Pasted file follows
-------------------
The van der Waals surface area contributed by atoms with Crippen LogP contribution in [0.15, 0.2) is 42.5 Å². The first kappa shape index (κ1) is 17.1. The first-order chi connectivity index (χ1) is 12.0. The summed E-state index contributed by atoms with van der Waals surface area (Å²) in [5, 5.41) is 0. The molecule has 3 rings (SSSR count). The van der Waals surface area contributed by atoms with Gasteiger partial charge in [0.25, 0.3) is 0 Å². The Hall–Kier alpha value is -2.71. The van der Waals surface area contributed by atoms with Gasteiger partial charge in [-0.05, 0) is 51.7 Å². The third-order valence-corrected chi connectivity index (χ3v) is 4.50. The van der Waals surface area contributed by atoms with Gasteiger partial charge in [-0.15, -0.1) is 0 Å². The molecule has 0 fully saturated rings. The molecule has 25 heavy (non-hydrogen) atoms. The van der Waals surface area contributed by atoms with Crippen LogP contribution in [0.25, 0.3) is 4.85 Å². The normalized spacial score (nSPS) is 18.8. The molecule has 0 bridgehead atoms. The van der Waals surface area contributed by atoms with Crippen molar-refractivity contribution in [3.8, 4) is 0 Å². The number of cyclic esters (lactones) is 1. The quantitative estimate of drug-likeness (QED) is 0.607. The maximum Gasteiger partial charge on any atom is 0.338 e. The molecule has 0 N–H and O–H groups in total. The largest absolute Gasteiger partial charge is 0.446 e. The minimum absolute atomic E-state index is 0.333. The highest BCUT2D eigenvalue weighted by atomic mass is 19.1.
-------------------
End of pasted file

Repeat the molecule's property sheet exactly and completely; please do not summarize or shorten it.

The van der Waals surface area contributed by atoms with Crippen LogP contribution in [0.15, 0.2) is 42.5 Å². The first kappa shape index (κ1) is 17.1. The first-order chi connectivity index (χ1) is 12.0. The summed E-state index contributed by atoms with van der Waals surface area (Å²) in [5, 5.41) is 0. The molecule has 3 rings (SSSR count). The van der Waals surface area contributed by atoms with Gasteiger partial charge in [0.25, 0.3) is 0 Å². The Hall–Kier alpha value is -2.71. The van der Waals surface area contributed by atoms with Gasteiger partial charge in [-0.05, 0) is 51.7 Å². The third-order valence-corrected chi connectivity index (χ3v) is 4.50. The van der Waals surface area contributed by atoms with Gasteiger partial charge in [-0.15, -0.1) is 0 Å². The molecule has 0 fully saturated rings. The molecule has 25 heavy (non-hydrogen) atoms. The van der Waals surface area contributed by atoms with Crippen LogP contribution in [0.25, 0.3) is 4.85 Å². The normalized spacial score (nSPS) is 18.8. The molecule has 0 bridgehead atoms. The van der Waals surface area contributed by atoms with Crippen molar-refractivity contribution in [3.8, 4) is 0 Å². The number of cyclic esters (lactones) is 1. The quantitative estimate of drug-likeness (QED) is 0.607. The maximum Gasteiger partial charge on any atom is 0.338 e. The molecule has 0 N–H and O–H groups in total. The largest absolute Gasteiger partial charge is 0.446 e. The minimum absolute atomic E-state index is 0.333. The highest BCUT2D eigenvalue weighted by atomic mass is 19.1.